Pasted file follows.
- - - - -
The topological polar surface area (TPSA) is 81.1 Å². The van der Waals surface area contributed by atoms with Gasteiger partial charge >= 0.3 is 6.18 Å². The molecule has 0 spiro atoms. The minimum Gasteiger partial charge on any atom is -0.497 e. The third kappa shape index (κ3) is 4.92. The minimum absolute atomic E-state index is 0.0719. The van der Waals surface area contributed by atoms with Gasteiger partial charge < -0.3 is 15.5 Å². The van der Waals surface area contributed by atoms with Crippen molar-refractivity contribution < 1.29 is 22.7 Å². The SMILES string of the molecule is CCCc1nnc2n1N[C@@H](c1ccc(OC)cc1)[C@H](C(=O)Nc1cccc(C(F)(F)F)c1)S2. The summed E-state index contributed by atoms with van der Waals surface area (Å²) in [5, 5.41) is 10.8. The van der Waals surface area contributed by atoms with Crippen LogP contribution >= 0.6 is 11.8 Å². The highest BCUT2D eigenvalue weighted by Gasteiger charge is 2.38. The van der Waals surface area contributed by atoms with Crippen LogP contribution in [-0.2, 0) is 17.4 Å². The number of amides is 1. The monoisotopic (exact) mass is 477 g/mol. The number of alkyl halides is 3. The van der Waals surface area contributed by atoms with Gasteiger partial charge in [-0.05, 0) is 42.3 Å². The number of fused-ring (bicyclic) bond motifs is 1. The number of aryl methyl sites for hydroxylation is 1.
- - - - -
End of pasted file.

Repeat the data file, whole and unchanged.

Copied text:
The topological polar surface area (TPSA) is 81.1 Å². The van der Waals surface area contributed by atoms with Gasteiger partial charge >= 0.3 is 6.18 Å². The molecule has 0 spiro atoms. The minimum Gasteiger partial charge on any atom is -0.497 e. The third kappa shape index (κ3) is 4.92. The minimum absolute atomic E-state index is 0.0719. The van der Waals surface area contributed by atoms with Gasteiger partial charge < -0.3 is 15.5 Å². The van der Waals surface area contributed by atoms with Crippen molar-refractivity contribution < 1.29 is 22.7 Å². The SMILES string of the molecule is CCCc1nnc2n1N[C@@H](c1ccc(OC)cc1)[C@H](C(=O)Nc1cccc(C(F)(F)F)c1)S2. The summed E-state index contributed by atoms with van der Waals surface area (Å²) in [5, 5.41) is 10.8. The van der Waals surface area contributed by atoms with Crippen LogP contribution >= 0.6 is 11.8 Å². The highest BCUT2D eigenvalue weighted by Gasteiger charge is 2.38. The van der Waals surface area contributed by atoms with Crippen LogP contribution in [-0.2, 0) is 17.4 Å². The number of amides is 1. The monoisotopic (exact) mass is 477 g/mol. The number of alkyl halides is 3. The van der Waals surface area contributed by atoms with Gasteiger partial charge in [-0.05, 0) is 42.3 Å². The number of fused-ring (bicyclic) bond motifs is 1. The number of aryl methyl sites for hydroxylation is 1.